NEW YORK – Stocks rose Friday as investors shrugged off a weak employment report and pinned their hopes on an eventual economic recovery as indicated by a positive factory orders report.
The Dow Jones industrial average (search) finished up 128.43 points, or 1.52 percent, at 8,582.68. The broader Standard & Poor's 500 Index (search) rose 13.78 points, or 1.5 percent, at 930.08. The technology-laced Nasdaq Composite Index (search) ended up 30.32 points, or 2.06 percent, at 1,502.88, its highest close since June 2002.
The S&P 500 and the Nasdaq indexes recorded their third straight week of gains. For the week, the S&P 500 added 3.47 percent, the Dow gained 3.31 percent and the Nasdaq climbed 4.76 percent.
Stocks rose across all sectors, with banks, aerospace and technology companies posting the biggest gains. Airlines stocks soared after Merrill Lynch issued a bullish investment call on the beleaguered industry. All except two of the 30 blue-chip Dow components ended higher.
"Since the year 2000 people have been saying there will be a recovery in the second half of the year -- but now people are starting to believe it," said Arnie Owen, managing director of equities at Roth Capital Partners.
"People are saying in the next six months the market has got to pick up," said Todd Leone, head of listed trading at S.G. Cowen. "The war is over, and there is no bad news on the horizon."
Stocks opened lower and then rose steadily, underpinned by hopes for faster growth in the economy later this year. Investors had lifted the broad Standard & Poor's 500 index 8 percent in April as surprisingly strong first-quarter earnings fueled confidence on Wall Street.
Investors largely shrugged off a report showing the U.S. economy shed jobs for the third straight month in April and the unemployment rate hit a 4-month high at 6 percent. Separate data showed orders for U.S. manufactured goods rose by 2.2 percent in March, their best showing since July 2002.
"An awful lot of the bad economic news coming out may easily be a low point, and a lot of it reflects the extreme uncertainty building up to Iraq," said Ann Cody, research director at Hilliard Lyons in Louisville, Kentucky.
"The market is beginning to ignore the dry patch that we are in in the economy," said Stanley Nabi, managing director at Credit Suisse Asset Management, after major market gauges erased opening losses.
The factory orders report was unexpectedly upbeat for the troubled sector, which has been the weakest segment of the lagging economy.
"Those factory orders mean somebody somewhere sees the demand for products increasing, and for Wall Street that means companies have the money for spending," said Joseph Zock, president and portfolio manager at Capital Management Associates.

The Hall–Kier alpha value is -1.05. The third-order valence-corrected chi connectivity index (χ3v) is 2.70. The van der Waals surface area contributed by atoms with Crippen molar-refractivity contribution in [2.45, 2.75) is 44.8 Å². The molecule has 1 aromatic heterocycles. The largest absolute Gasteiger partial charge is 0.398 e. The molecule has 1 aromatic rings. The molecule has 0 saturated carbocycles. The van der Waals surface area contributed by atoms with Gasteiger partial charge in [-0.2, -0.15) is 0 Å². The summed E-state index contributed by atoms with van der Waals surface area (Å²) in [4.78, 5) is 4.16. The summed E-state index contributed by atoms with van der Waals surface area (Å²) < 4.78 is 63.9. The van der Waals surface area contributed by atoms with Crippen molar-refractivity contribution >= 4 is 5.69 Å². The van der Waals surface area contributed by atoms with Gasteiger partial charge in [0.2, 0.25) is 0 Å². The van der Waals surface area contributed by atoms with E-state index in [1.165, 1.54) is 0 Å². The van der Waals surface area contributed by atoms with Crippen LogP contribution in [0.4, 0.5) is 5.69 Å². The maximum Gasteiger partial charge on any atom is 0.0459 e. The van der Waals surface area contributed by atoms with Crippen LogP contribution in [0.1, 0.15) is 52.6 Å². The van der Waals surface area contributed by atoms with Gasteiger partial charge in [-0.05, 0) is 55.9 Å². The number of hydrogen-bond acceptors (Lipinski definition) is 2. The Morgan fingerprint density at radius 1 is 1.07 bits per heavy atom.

Airline stocks rallied after Merrill Lynch said the worst may be over for the industry and lifted its rating on several airlines to "buy" from neutral."
AMR Corp. (AMR) , parent of American Airlines, surged 66 cents, or 13.72 percent, to $5.47. Northwest Airlines Corp. (NWAC) leaped $1.30, or 15.2 percent, to $9.85. Continental Airlines Inc. (CAL) jumped $1.94, or 19.68 percent, to $11.80.
"The upgrade of the airlines is significant, as it would mean that people are ready to travel and vacation again," said Donna Van Vlack, director of trading at Brandywine Asset Management in Wilmington, Delaware.
On the Nasdaq, shares of online commerce company USA Interactive (USAI), which operates Web sites Expedia (EXPE) and Hotels.com (ROOM), climbed to an all-time high as investors continued to cheer its results. Shares rose $2.28, or 6.98 percent, to $34.96.
Communications chip stocks also rallied, led by an 11.8 percent jump in Cypress Semiconductor Corp. (CY), which forecast better-than-expected results. Analysts said the gains were fueled by early optimism about second-quarter business. Cypress finished up $1.12 to $10.60.
Boeing Co. (BA) , the world's largest aircraft maker, rose $1.50, or 5.53 percent, to $28.61 and was the blue-chip Dow's biggest percent gainer. On Thursday, Boeing said its plan to lease commercial jets to the U.S. Air Force as refueling tankers could generate as much as $2.8 billon in support revenues over the life of the proposed $17 billion lease.
Wal-Mart Stores Inc. (WMT) edged up 0.38 percent, after the world's No. 1 retailer said it agreed to sell its grocery distribution unit to Warren Buffet's Berkshire Hathaway Inc. for about $1.5 billion. It also said the deal would trim its earnings for the next two years. Wal-Mart added 21 cents at $56.15.
ChevronTexaco Corp. (CVX), the second-biggest U.S. oil company, ended up 4.03 percent, after it said first-quarter earnings more than doubled due to surging energy prices and improved profit margins from refining. Shares of ChevronTexaco rose $2.54 to $65.54.
Among losers, Cigna Corp. (CI) tumbled 5.42 percent, after the health insurer reported higher quarterly earnings, but investors worried about declines in its membership and Cigna's ability to control escalating health-care costs. Cigna ended down $2.91 at $50.74.
Advancers trounced decliners by a ratio of 25 to 8 on the New York Stock Exchange and 23 to 9 on the Nasdaq. Trading was heavy, with roughly 1.54 billion shares changing hands on the Big Board and more than 1.81 billion on the Nasdaq.
The Russell 2000 index, which tracks smaller company stocks, rose 8.84, or 2.2 percent, to 407.67.
Overseas, Japan's Nikkei stock average finished 0.6 percent higher Friday. In Europe, France's CAC-40 rose 0.3 percent, Britain's FTSE 100 gained 1.9 percent and Germany's DAX index advanced 1.5 percent.
Reuters and the Associated Press contributed to this report.